Federal Rule of Civil Procedure 10

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Rule 10. Form of Pleadings

(a) CAPTION; NAMES OF PARTIES. Every pleading must have a caption with the court’s name, a title, a file number, and a Rule 7(a) designation. The title of the complaint must name all the parties; the title of other pleadings, after naming the first party on each side, may refer generally to other parties.

(b) PARAGRAPHS; SEPARATE STATEMENTS. A party must state its claims or defenses in numbered paragraphs, each limited as far as practicable to a single set of circumstances. A later pleading may refer by number to a paragraph in an earlier pleading. If doing so would promote clarity, each claim founded on a separate trans action or occurrence—and each defense other than a denial—must be stated in a separate count or defense.

(c) ADOPTION BY REFERENCE; EXHIBITS. A statement in a pleading may be adopted by reference elsewhere in the same pleading or in any other pleading or motion. A copy of a written instrument that is an exhibit to a pleading is a part of the pleading for all purposes.

Essential Points

what are pleadings?

Pleadings refer to the initial documents that parties submit when commencing a case. Pleadings include the complaint, which is the document in which the plaintiff alleges how defendants injured him, and the answer, in which the defendant responds to the complaint.
  • Rule 10 tells us what Complaints and Answers look like in the United States.
  • At the top left of the Complaint is the caption which will tell you the court and the parties.  In the model caption below you can see that the case is in a federal court in New York – – the Southern District of New York.  The top right  (or sometimes at the very top of the page), you will see a number called the case number, which is assigned by the court.  The case number often will include a “cv” which tells us that this is a federal civil case.  Letters at the end (below I used “ABC”) tell us the initials of the judge assigned to the case (e.g, Judge Abraham B. Cleverhead).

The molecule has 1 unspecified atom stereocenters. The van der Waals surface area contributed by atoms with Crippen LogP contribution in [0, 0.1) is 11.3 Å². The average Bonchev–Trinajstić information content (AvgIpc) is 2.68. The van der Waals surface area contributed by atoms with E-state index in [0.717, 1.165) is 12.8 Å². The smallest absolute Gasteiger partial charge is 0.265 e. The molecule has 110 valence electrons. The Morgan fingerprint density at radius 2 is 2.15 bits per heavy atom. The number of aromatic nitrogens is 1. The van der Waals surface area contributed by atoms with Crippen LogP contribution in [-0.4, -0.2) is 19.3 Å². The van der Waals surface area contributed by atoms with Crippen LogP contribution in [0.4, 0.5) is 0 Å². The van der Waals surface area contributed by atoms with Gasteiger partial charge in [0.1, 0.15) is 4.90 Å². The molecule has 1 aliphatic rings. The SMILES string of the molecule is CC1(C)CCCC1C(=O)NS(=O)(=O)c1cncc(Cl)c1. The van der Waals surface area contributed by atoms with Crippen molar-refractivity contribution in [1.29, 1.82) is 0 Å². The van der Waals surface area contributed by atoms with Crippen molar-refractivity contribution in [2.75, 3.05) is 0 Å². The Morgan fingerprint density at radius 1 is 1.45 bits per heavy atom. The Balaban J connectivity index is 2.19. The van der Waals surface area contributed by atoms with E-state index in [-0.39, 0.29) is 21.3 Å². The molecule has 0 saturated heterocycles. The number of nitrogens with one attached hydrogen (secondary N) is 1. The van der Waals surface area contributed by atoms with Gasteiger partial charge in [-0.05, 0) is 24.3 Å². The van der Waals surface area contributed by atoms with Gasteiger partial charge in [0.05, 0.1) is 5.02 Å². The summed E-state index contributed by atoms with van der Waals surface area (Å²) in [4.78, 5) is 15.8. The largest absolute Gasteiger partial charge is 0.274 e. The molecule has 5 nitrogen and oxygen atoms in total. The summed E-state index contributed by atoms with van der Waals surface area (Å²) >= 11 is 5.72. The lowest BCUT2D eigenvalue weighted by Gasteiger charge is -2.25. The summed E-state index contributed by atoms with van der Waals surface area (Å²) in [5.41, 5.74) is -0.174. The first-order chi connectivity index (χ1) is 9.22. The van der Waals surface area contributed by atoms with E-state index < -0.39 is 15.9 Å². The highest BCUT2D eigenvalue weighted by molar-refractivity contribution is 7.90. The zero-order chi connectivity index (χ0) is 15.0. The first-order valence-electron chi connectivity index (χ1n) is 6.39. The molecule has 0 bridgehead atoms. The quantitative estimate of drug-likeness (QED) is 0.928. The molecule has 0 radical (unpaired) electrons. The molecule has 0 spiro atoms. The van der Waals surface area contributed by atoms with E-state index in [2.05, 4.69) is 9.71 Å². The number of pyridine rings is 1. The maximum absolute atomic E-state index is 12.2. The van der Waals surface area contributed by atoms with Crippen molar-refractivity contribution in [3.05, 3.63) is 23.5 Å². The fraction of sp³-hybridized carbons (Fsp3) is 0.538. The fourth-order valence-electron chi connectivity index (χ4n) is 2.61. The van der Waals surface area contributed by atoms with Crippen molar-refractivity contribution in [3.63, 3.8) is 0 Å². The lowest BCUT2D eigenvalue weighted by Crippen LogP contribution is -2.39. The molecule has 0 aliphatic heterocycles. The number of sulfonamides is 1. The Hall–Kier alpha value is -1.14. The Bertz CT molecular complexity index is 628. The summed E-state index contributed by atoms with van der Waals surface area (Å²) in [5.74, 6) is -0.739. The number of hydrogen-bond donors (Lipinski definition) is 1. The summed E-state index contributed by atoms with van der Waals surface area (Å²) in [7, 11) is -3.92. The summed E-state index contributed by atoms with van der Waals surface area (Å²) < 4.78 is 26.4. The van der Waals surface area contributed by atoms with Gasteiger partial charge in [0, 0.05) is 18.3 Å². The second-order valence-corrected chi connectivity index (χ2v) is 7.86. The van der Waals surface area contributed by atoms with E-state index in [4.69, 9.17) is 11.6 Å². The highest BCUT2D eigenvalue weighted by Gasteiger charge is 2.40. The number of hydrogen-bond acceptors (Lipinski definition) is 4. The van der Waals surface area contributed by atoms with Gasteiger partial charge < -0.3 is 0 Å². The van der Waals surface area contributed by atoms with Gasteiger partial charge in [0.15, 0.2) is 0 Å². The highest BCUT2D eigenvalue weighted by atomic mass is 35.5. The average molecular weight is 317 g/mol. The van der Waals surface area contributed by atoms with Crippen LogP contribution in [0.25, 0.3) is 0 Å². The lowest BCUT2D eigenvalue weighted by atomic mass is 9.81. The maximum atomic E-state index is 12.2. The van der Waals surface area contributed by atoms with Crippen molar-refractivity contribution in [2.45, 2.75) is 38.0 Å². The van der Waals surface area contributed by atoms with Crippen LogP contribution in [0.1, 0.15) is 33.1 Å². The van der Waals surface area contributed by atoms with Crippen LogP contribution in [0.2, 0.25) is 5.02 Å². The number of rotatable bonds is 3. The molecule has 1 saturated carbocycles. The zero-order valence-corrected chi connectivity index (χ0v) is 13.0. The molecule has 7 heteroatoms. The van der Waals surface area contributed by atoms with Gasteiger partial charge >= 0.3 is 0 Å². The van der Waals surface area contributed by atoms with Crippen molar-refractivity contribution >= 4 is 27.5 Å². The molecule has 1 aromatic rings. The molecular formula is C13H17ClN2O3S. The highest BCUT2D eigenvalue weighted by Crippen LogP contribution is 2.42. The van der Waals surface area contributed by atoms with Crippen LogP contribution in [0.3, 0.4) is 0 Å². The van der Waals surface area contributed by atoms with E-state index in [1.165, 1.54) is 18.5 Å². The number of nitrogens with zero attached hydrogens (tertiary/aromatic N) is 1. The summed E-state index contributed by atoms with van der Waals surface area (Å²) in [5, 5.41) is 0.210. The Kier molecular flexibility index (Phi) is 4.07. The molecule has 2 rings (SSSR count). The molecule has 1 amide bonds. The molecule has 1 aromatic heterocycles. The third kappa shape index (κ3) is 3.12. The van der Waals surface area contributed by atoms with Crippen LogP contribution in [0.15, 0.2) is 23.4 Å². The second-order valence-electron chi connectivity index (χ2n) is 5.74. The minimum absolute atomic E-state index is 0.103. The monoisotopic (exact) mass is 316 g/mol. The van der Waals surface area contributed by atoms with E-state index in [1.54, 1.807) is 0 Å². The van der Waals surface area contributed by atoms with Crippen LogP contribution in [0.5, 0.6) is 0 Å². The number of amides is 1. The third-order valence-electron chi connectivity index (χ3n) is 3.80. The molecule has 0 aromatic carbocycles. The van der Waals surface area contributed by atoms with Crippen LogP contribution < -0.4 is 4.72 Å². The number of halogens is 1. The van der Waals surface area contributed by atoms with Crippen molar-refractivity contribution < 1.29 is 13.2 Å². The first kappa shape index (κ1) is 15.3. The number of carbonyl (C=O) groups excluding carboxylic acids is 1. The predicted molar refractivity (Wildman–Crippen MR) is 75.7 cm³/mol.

• A Complaint’s allegations are put in separate paragraphs.  Sometimes more than one allegation is contained in a single paragraph but to keep things understandable each paragraph is generally limited to a “single set of circumstances.”  You’ll often see headings, such as “background” and “jurisdiction” in the Complaint.  Headings make reading the Complaint easier but are not considered part of the Complaint.
  • By way of example, below are paragraphs five and six of a Complaint filed by Apple against Samsung.

  • The Answer will respond to the allegations in the Complaint.  The Answer contain its own separate paragraphs in which the defendant responds to each of the paragraphs in the Complaint.